Set & Drift recently crossed paths with Oliver Weber, a German photographer and doctor who resides in the Spanish town of La Gomera in the Canary Islands. Weber has a penchant for slowing down his creative process through traditional photographic techniques, avoiding digital almost entirely. He begins by exploring human interaction, taking the time to walk the town and talk at length with neighbors–a habit that no doubt makes him a better doctor. In this fast paced world that we live in, we were intrigued not only by his perspectives on the importance of slowing the pace of his creative process but also his ability and desire to merge his vocation and creative pursuits.
It is the pleasure of Set & Drift to publish this interview with Oliver, we hope you enjoy his images and insight.
What draws you to photography?
Photography, in my quite personal style, has become my elixir of life. It gives me strength and it makes me happy. Every little moment is important in itself and every photograph has its own little story in my head. The photo is not in the foreground but rather quite a lot of human interactions and meetings that originate from it.
Could you tell us the story behind one of your photos? How do you begin a conversation with the people you photograph?
With this man, I spent almost a whole afternoon in his modest home. I was invited by him, and we drank tea and entertained ourselves with our hands and feet. In the end I asked him if I could take a picture of him. What I want to say is: there are situations in photography which need time. In other situations, you have to be more quick.
This is a typical street scene. The group of children passed me. Here I was able to make eye contact with a child. Within seconds, there it was, the photo.
As a general rule, I drift along on the streets; things don’t come to me at a hectic pace or in a rush. Photography is not actually at the forefront of my mind, rather it’s about having a lot of human interaction. The image through the viewfinder creates a sense of eagerness in me, as well as a sense of relaxation at the same time. All events condense around me in one moment. Then it’s a matter of capturing it in such a way that it becomes something special. My photos aim to reveal deep insights into human lives. The situations embody what develops while watching people’s lives and tell unmistakable small stories. I’m never an outsider to the story. Photography is, for me, a picture language that everyone all over the world can understand. This makes it valuable as well as inimitable and this is why I love it so much.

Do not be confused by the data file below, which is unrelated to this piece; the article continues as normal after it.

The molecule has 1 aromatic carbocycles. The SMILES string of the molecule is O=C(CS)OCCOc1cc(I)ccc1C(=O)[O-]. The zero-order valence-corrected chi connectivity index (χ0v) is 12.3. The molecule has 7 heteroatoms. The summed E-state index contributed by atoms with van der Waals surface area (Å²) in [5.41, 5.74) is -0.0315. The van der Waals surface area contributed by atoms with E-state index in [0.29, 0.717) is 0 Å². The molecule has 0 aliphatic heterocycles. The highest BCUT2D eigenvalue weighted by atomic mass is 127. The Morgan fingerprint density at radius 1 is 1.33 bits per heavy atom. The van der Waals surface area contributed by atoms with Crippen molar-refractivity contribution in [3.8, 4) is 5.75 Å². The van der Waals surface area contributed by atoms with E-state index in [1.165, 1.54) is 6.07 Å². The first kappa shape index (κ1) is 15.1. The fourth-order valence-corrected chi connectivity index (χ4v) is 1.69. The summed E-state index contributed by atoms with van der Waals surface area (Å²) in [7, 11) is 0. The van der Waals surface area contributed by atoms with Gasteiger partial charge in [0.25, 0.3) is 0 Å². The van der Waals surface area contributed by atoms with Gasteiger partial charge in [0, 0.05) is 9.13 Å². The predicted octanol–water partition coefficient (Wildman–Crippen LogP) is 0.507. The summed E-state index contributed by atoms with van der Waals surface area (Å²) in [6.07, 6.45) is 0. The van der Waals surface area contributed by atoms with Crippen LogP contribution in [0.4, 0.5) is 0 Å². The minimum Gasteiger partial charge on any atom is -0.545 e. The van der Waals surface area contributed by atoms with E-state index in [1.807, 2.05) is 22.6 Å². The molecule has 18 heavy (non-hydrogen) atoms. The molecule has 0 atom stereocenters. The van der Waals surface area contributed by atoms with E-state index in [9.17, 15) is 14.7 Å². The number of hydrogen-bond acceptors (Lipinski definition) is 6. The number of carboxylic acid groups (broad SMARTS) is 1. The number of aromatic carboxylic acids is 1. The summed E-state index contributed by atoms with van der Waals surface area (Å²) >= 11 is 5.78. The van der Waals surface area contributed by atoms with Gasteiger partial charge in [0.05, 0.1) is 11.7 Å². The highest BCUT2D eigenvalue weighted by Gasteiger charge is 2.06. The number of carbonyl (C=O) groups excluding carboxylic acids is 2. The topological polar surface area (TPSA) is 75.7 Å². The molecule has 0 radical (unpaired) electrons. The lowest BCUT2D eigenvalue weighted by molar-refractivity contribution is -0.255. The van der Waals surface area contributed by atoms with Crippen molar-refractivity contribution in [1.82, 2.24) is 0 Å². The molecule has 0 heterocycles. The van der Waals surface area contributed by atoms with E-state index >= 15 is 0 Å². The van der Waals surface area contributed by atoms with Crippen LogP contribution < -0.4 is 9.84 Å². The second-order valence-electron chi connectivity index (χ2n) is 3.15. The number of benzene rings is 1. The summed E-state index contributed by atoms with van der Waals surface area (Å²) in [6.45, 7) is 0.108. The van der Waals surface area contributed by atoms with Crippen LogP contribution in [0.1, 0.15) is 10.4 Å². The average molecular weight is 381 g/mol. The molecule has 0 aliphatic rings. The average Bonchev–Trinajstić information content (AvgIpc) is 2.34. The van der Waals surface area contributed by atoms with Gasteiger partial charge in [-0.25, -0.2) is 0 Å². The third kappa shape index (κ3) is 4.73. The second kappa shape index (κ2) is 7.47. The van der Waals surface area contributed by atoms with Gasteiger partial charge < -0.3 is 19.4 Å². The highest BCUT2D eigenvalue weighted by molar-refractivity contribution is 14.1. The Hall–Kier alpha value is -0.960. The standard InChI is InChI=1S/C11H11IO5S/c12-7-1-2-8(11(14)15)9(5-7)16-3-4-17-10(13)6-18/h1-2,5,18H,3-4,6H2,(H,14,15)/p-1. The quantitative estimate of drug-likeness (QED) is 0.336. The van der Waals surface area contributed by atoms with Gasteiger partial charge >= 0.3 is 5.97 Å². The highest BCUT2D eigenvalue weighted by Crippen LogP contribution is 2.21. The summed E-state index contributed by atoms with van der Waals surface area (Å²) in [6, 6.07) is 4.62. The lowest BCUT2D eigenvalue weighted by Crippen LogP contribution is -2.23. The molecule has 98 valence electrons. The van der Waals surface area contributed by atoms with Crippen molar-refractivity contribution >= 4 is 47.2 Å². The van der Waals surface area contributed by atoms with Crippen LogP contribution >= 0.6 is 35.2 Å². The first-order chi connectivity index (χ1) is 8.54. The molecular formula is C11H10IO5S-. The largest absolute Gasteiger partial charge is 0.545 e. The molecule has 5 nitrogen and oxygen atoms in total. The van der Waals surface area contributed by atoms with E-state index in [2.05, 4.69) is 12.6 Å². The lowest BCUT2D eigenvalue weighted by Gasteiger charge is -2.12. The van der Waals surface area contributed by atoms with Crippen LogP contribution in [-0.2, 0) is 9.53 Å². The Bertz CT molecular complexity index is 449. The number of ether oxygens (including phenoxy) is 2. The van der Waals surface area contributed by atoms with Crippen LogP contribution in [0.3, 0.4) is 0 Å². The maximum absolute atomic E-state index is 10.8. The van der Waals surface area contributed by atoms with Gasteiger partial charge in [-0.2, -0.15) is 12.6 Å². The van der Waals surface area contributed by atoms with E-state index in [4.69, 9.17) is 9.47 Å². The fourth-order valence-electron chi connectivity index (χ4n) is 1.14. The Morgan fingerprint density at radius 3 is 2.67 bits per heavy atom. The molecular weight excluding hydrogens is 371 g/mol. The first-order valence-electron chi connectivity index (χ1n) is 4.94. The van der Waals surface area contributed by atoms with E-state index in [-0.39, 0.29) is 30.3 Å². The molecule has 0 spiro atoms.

What brought you from Germany to your current home in the Canary Islands?
My work as a doctor.
You are like a modern storyteller, documenting the lives of others through photography and human interaction. Why do you find this an important role for today?
Thank you for the “modern storyteller”. In our crazy world, there is such a hurry and bustle.
Since 2002, I’ve pursued photography, if you want to put it this way, seriously. The so-called “street photography” has arisen through my creating different cycles. It comes to life through spontaneity and the feelings and recognition of situations and moods. You never know what will happen next. The art is to use foresight to grasp the right moment and take the picture. Once the moment is over, it is lost for good. If you have managed to capture this unique moment that makes you rest for a moment, then the picture has its justification.
If you were a mythological creature, what would you be?
Honestly I have not given this much thought. So I took a test on the Internet.
The result: I would be a Griffin: “Loyal hardworking, winged beast, the fierce griffin is a trustworthy friend. One of the more famous creatures, you should be proud of scoring this. You are valued as a tough fighter but are also dexterous in the ways of the world. You will look to the light to know what to do. You can become sulky and secretive if left without guidance though.”
What is inspiring you this week?
I am inspired by the crazy world we live in day to day.
What would your dream assignment be? Where would you like to go next?
I would like to make a picture story about my neighbor, a man who lives a very modest and hard working life. But he is happy and content with his life. Perhaps I will manage to carry this happiness through in my pictures. I will go out today and ask him…
What more do you feel you need to accomplish in this life?
My vocation is being a doctor, and my passion is taking photographs; the two together is my dream combination. There is nothing better than connecting work and hobby. The one can’t be without the other for me. For me personally, there is no absolute “need” to accomplishing something in my life. I am content as long as I have ideas in my head and the power to implement the ideas.
You can see more of Oliver Weber’s work on his website.
All photos © Oliver Weber – from the series Marrakech and other collections.